[Solution]Scholarly Sickle cell

Please feel free to use applicable materials to develop the paper. • APA References 2010-2017 • Double- spaced • 1-inch margin • 12 Font Times…

Please feel free to use applicable materials to develop the paper.

• APA References 2010-2017
• Double- spaced
• 1-inch margin
• 12 Font Times New Roman
• 300 words per page

Chapter One: Introduction and Overview of the Problem ( 5 pages)
• Introduction to Chapter
• Background (problem and supporting information)
• Significance (why the problem needs addressing)
• Question Guiding Inquiry (PICO)
• Theoretical Framework
• Definition of terms
• Conclusion to Chapter
• The focus of my scholarly project will be to explore the impact of using Teach Back on sickle cell trait (SCT) education for male and female patients in a selected outpatient clinic. As an advanced practice nurse, I have been providing care to women since 1996. The clients are predominantly of African American origin. SCT is a common inherited carrier state found in many of these clients. Over the past twenty years, many of these findings were at the initial prenatal visit in which this screening test is required. A vast majority of these patients who tested positive for SCT had no idea what that meant. They also did not know the status of their partners. Many people living with SCT are unaware of their sickle cell status (Paulukonis, Eckman, Snyder, Hagar, Feuchtbaum & Zhou, 2016). If both partners are carriers of the SCT, there is a 25 % chance of having a child with sickle cell disease (SCD). It is essential to inform people about their sickle cell status and educate them about possible health problems to future children and counsel them about their reproductive considerations.
• Sickle cell disease (SCD) is an inherited red blood cell disorder. It is one of the most common genetic diseases in the United States (U.S). According to the Center for Disease Control (CDC) (2016), more than 70,000 people in the U.S have SCD, and more than two million carry the SCT gene that allows them to pass it on to their children. It is also estimated that millions of people worldwide are affected by SCD, (CDC 2016). In SCD, the red blood cells become hard and sticky and look like a C-shape called a “sickle.” This condition results in very painful joints and frequent hospitalizations when in crisis (CDC, 2016). SCT and SCD are common in people whose ancestors came from sub-Saharan Africa, Spanish-speaking areas in the Western Hemisphere, South America, the Caribbean, and Central America. People from Saudi Arabia, India, Mediterranean countries like Turkey, Greece, and Italy are also affected (CDC, 2010).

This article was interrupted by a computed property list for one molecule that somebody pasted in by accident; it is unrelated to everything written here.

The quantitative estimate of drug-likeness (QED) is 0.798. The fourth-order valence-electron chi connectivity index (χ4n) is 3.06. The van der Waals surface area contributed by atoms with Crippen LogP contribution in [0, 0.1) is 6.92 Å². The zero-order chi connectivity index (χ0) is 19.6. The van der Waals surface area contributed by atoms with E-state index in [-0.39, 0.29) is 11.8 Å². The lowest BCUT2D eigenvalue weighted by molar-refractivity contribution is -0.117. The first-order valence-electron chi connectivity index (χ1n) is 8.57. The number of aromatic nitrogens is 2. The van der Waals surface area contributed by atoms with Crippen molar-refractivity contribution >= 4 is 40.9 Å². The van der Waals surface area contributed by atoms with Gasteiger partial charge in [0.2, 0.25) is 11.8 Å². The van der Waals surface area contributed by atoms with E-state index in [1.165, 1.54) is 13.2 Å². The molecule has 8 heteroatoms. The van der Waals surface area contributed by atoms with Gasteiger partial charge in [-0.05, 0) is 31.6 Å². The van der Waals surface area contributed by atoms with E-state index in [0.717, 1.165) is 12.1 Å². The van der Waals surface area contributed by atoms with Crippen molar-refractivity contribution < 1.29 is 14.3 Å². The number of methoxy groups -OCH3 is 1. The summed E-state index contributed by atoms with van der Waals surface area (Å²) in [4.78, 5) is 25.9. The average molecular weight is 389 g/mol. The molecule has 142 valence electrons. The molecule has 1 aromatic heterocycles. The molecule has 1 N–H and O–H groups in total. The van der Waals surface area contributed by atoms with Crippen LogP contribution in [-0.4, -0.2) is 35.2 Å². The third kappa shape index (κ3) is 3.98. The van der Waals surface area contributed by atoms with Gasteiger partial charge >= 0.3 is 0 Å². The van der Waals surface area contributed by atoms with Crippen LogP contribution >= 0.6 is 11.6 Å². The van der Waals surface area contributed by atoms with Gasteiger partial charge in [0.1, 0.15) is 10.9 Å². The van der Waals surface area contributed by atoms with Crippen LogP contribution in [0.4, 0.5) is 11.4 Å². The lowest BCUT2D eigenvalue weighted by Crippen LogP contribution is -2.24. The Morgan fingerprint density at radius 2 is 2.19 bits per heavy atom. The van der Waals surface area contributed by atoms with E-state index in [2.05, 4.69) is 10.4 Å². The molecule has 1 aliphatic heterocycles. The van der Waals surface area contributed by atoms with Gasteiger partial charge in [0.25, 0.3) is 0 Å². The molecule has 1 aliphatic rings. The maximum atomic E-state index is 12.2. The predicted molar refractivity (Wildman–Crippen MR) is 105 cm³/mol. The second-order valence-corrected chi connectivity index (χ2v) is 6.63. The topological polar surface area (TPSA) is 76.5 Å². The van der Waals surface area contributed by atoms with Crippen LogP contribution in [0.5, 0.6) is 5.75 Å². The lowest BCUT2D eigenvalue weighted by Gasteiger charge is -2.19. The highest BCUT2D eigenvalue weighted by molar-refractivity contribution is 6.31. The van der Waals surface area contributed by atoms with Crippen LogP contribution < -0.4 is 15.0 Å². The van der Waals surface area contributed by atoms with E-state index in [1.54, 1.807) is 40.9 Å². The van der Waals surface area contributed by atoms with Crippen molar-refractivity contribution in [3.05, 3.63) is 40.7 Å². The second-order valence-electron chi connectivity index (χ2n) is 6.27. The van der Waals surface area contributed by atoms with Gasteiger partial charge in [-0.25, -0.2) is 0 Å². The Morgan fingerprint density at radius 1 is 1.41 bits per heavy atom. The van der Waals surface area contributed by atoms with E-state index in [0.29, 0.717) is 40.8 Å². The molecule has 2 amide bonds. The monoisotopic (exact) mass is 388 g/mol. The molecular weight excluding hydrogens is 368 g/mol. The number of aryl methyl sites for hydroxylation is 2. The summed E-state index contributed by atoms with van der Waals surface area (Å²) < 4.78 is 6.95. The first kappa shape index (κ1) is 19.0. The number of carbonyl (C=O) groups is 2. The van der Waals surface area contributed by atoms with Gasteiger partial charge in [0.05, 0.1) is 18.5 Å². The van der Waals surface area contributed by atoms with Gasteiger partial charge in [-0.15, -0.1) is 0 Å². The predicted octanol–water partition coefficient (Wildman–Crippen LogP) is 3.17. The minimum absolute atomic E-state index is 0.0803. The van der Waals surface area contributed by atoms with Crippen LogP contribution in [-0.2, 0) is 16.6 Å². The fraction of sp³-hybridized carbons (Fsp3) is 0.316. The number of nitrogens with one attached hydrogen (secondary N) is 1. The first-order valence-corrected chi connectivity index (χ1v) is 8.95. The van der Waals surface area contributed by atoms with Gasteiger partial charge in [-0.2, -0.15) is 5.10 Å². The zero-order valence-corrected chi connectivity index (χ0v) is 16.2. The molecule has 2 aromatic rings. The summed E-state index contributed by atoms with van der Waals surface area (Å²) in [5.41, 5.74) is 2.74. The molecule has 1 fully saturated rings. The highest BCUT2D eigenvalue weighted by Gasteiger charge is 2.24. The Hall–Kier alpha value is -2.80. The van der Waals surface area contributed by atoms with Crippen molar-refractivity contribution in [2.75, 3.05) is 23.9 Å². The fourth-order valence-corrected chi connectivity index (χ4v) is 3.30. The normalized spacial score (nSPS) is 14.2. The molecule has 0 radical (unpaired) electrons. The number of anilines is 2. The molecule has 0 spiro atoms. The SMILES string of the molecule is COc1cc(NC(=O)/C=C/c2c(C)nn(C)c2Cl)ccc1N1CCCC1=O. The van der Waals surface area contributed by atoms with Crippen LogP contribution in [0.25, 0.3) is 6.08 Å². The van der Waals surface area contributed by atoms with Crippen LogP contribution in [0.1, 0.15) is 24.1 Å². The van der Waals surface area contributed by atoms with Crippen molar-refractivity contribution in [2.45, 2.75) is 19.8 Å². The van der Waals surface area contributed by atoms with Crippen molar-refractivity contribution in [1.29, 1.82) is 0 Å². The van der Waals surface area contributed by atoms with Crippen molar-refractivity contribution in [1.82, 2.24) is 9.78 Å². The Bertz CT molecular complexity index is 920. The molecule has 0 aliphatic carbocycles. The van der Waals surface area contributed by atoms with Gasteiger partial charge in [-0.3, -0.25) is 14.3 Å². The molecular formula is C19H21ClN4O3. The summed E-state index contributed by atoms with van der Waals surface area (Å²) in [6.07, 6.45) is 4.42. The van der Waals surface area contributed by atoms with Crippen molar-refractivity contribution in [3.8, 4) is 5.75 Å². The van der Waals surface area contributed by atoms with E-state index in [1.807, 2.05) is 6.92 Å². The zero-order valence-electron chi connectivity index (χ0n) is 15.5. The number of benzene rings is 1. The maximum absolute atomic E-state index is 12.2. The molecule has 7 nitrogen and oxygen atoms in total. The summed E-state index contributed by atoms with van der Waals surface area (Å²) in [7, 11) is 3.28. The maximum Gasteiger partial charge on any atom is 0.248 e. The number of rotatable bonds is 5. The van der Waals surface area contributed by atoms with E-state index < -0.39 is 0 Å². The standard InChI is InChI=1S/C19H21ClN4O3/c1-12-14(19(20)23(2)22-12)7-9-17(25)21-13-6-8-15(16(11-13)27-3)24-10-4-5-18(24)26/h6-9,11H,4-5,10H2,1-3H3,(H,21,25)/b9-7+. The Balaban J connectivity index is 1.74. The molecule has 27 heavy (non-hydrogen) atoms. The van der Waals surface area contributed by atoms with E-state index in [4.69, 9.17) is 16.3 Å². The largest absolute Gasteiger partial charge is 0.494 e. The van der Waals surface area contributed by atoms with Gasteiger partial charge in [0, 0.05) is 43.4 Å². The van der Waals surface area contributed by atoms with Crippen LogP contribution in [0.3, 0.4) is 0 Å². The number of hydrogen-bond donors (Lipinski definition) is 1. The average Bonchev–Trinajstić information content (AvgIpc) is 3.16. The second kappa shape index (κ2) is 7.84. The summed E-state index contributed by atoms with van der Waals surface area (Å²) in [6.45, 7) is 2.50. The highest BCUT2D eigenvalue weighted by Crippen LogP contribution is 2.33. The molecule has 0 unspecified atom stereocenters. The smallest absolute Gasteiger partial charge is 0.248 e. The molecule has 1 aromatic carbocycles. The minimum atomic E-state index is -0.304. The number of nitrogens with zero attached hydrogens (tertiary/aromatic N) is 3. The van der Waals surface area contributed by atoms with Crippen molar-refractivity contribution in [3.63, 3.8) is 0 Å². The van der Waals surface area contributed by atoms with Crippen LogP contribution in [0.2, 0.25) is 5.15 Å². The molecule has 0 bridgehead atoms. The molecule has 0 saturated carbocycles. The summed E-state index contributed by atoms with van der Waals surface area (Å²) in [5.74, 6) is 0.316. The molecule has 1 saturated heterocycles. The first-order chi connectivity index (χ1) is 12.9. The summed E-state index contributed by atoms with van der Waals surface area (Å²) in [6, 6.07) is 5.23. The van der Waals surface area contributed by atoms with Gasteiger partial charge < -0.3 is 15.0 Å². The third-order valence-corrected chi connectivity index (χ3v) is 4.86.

• Gaps and future direction: Studies shows that as many as 1.5% of babies born in the United States have SCT. Based on previous studies, there are no standardized methods or protocols for alerting families or healthcare providers to this information. Educating patients about the possible health disorder of SCD that might be associated with the condition of SCT is critical. Counseling them about the impact that this might have on the family’s future reproductive choices is also vital, (Ojodu, Hulihan, Pope & Grant, 2014).
• By including educational materials and offer to test for the persons who do not know their sickle cell status is a critical step. Providing genetic counseling at the same time that families are given positive SCT results, may decrease the occurrence thereby reducing the public health burden of SCD, (Ojodu, Hulihan, Pope & Grant, 2014).

• PICOT Question:
“What is the impact of using Teach Back on sickle cell trait education for male and female patients in a selected outpatient clinic over a 3 month period?”
(P) Male and female patients with unknown sickle cell trait status in a selected outpatient clinic.
(I) Teach Back Model for Sickle cell trait education
(C) Did education as an intervention increase knowledge about sickle cell trait compared to traditional patient education without using Teach Back?
(O) Impact of Teach Back. Knowledge and education about Sickle cell trait.
(T) Within a 3 month period.

• References:
• CDC (2010). Facts | Sickle Cell Disease | NCBDDD | CDC
• https://www.cdc.gov/ncbddd/sicklecell/facts.html
• CDC (2016) .What you don’t know about Sickle Cell Disease. Learning the Truth about One of the Most Common Genetic Diseases.
• http://www.cdc.gov/ncbddd/sicklecell.
• Ojodu, J., Hulihan, M, .M, Pope, S., N., Grant, A., M., (2014) Incidence of sickle cell trait–United States, 2010. Centers for Disease Control and Prevention (CDC).
• https://www.ncbi.nlm.nih.gov/pubmed/25503918
• Paulukonis, S.T., Eckman, J.R., Snyder, A.B., Hagar, W., Feuchtbaum, L.B., Zhou, M., (2016). Sickle Cell Trait & Other Hemoglobinopathies & Diabetes (For Providers)
(U.S. Department of Health and Human Services) National Institute of Diabetes and Digestive and Kidney Diseases (NIDDK).

Make sure that references are American Journals date 2010 to 2017.

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